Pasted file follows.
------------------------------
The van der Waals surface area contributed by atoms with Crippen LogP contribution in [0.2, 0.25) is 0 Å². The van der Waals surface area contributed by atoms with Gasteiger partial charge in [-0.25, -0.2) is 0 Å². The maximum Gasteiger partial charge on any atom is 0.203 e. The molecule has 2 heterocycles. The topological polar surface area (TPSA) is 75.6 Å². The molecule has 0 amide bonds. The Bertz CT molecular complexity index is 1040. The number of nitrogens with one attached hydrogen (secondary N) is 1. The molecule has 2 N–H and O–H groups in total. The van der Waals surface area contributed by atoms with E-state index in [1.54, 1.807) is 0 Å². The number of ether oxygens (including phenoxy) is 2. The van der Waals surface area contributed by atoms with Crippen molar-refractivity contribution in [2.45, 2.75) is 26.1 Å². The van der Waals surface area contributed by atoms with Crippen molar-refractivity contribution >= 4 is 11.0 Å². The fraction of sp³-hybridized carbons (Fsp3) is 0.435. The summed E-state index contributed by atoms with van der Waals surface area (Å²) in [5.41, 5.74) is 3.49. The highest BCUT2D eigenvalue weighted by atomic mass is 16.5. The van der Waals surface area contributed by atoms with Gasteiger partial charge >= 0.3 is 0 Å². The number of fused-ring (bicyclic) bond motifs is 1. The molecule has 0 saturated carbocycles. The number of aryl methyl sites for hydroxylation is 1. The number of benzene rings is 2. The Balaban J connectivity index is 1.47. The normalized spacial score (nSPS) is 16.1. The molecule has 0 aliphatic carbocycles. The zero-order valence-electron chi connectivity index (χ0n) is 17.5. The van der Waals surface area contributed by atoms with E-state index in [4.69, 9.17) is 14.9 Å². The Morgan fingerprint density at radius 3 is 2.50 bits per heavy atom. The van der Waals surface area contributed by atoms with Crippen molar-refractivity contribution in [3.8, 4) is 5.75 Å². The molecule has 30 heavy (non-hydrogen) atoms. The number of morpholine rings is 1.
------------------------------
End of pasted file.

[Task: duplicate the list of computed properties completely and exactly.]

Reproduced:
The van der Waals surface area contributed by atoms with Crippen LogP contribution in [0.2, 0.25) is 0 Å². The van der Waals surface area contributed by atoms with Gasteiger partial charge in [-0.25, -0.2) is 0 Å². The maximum Gasteiger partial charge on any atom is 0.203 e. The molecule has 2 heterocycles. The topological polar surface area (TPSA) is 75.6 Å². The molecule has 0 amide bonds. The Bertz CT molecular complexity index is 1040. The number of nitrogens with one attached hydrogen (secondary N) is 1. The molecule has 2 N–H and O–H groups in total. The van der Waals surface area contributed by atoms with E-state index in [1.54, 1.807) is 0 Å². The number of ether oxygens (including phenoxy) is 2. The van der Waals surface area contributed by atoms with Crippen molar-refractivity contribution in [2.45, 2.75) is 26.1 Å². The van der Waals surface area contributed by atoms with Crippen molar-refractivity contribution >= 4 is 11.0 Å². The fraction of sp³-hybridized carbons (Fsp3) is 0.435. The summed E-state index contributed by atoms with van der Waals surface area (Å²) in [5.41, 5.74) is 3.49. The highest BCUT2D eigenvalue weighted by atomic mass is 16.5. The van der Waals surface area contributed by atoms with Gasteiger partial charge >= 0.3 is 0 Å². The number of fused-ring (bicyclic) bond motifs is 1. The molecule has 0 saturated carbocycles. The number of aryl methyl sites for hydroxylation is 1. The number of benzene rings is 2. The Balaban J connectivity index is 1.47. The normalized spacial score (nSPS) is 16.1. The molecule has 0 aliphatic carbocycles. The zero-order valence-electron chi connectivity index (χ0n) is 17.5. The van der Waals surface area contributed by atoms with E-state index in [4.69, 9.17) is 14.9 Å². The Morgan fingerprint density at radius 3 is 2.50 bits per heavy atom. The van der Waals surface area contributed by atoms with Crippen molar-refractivity contribution in [3.8, 4) is 5.75 Å². The molecule has 30 heavy (non-hydrogen) atoms. The number of morpholine rings is 1.